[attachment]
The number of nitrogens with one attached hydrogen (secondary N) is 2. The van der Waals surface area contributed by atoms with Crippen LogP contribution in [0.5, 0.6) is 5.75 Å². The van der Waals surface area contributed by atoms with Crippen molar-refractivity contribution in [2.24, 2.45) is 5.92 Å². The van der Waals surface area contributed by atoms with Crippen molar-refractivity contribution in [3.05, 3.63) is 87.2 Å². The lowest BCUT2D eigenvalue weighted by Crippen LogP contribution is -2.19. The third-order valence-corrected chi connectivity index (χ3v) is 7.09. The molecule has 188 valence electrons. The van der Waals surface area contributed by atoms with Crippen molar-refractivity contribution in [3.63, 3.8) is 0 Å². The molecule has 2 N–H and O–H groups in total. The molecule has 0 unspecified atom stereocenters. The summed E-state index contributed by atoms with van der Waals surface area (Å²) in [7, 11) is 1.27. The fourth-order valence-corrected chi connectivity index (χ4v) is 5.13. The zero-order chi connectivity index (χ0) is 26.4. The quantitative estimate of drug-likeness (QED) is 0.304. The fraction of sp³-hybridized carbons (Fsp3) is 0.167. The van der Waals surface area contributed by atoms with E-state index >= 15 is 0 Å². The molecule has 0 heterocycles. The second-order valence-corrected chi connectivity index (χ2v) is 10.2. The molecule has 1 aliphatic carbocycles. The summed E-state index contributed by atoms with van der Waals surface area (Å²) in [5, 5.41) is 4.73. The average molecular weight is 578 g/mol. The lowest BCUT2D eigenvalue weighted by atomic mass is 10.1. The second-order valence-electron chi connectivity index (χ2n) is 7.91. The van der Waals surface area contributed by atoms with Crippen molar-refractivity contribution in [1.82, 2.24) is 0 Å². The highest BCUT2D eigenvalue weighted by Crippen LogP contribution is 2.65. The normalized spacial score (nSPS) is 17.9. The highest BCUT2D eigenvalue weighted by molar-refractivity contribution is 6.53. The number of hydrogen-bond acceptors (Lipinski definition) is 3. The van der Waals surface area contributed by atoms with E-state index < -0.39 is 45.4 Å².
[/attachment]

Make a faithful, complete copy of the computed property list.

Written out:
The number of nitrogens with one attached hydrogen (secondary N) is 2. The van der Waals surface area contributed by atoms with Crippen LogP contribution in [0.5, 0.6) is 5.75 Å². The van der Waals surface area contributed by atoms with Crippen molar-refractivity contribution in [2.24, 2.45) is 5.92 Å². The van der Waals surface area contributed by atoms with Crippen molar-refractivity contribution in [3.05, 3.63) is 87.2 Å². The lowest BCUT2D eigenvalue weighted by Crippen LogP contribution is -2.19. The third-order valence-corrected chi connectivity index (χ3v) is 7.09. The molecule has 188 valence electrons. The van der Waals surface area contributed by atoms with Crippen molar-refractivity contribution in [3.63, 3.8) is 0 Å². The molecule has 2 N–H and O–H groups in total. The molecule has 0 unspecified atom stereocenters. The summed E-state index contributed by atoms with van der Waals surface area (Å²) in [7, 11) is 1.27. The fourth-order valence-corrected chi connectivity index (χ4v) is 5.13. The zero-order chi connectivity index (χ0) is 26.4. The quantitative estimate of drug-likeness (QED) is 0.304. The fraction of sp³-hybridized carbons (Fsp3) is 0.167. The van der Waals surface area contributed by atoms with E-state index >= 15 is 0 Å². The molecule has 0 heterocycles. The second-order valence-corrected chi connectivity index (χ2v) is 10.2. The molecule has 1 aliphatic carbocycles. The summed E-state index contributed by atoms with van der Waals surface area (Å²) in [5, 5.41) is 4.73. The average molecular weight is 578 g/mol. The lowest BCUT2D eigenvalue weighted by atomic mass is 10.1. The second-order valence-electron chi connectivity index (χ2n) is 7.91. The van der Waals surface area contributed by atoms with Crippen molar-refractivity contribution in [1.82, 2.24) is 0 Å². The highest BCUT2D eigenvalue weighted by Crippen LogP contribution is 2.65. The normalized spacial score (nSPS) is 17.9. The highest BCUT2D eigenvalue weighted by molar-refractivity contribution is 6.53. The number of hydrogen-bond acceptors (Lipinski definition) is 3. The van der Waals surface area contributed by atoms with E-state index < -0.39 is 45.4 Å².